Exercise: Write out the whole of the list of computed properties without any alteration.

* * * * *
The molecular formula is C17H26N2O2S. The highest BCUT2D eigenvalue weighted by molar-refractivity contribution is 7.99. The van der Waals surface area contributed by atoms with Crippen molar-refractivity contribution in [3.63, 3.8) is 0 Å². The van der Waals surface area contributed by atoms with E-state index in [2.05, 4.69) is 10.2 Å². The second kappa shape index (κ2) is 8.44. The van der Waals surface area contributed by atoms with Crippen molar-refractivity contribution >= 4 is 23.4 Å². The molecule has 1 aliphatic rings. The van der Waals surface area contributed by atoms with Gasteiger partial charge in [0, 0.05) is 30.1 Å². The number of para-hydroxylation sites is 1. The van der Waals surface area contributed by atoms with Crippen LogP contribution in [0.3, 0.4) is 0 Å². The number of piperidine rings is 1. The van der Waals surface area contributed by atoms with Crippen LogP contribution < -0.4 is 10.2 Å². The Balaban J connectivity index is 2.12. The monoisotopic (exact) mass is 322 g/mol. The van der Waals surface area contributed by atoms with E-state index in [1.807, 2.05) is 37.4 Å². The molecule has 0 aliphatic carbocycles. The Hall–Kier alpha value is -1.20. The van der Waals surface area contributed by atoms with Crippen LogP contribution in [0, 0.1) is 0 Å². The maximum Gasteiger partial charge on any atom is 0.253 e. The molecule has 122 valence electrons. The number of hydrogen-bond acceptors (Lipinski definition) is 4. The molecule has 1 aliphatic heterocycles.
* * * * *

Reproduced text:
The molecular formula is C17H26N2O2S. The highest BCUT2D eigenvalue weighted by molar-refractivity contribution is 7.99. The van der Waals surface area contributed by atoms with Crippen molar-refractivity contribution in [3.63, 3.8) is 0 Å². The van der Waals surface area contributed by atoms with E-state index in [2.05, 4.69) is 10.2 Å². The second kappa shape index (κ2) is 8.44. The van der Waals surface area contributed by atoms with Crippen molar-refractivity contribution >= 4 is 23.4 Å². The molecule has 1 aliphatic rings. The van der Waals surface area contributed by atoms with Gasteiger partial charge in [0, 0.05) is 30.1 Å². The number of para-hydroxylation sites is 1. The van der Waals surface area contributed by atoms with Crippen LogP contribution in [0.3, 0.4) is 0 Å². The number of piperidine rings is 1. The van der Waals surface area contributed by atoms with Crippen LogP contribution < -0.4 is 10.2 Å². The Balaban J connectivity index is 2.12. The monoisotopic (exact) mass is 322 g/mol. The van der Waals surface area contributed by atoms with E-state index in [1.807, 2.05) is 37.4 Å². The molecule has 0 aliphatic carbocycles. The Hall–Kier alpha value is -1.20. The van der Waals surface area contributed by atoms with Crippen LogP contribution in [0, 0.1) is 0 Å². The maximum Gasteiger partial charge on any atom is 0.253 e. The molecule has 122 valence electrons. The number of hydrogen-bond acceptors (Lipinski definition) is 4. The molecule has 1 aliphatic heterocycles.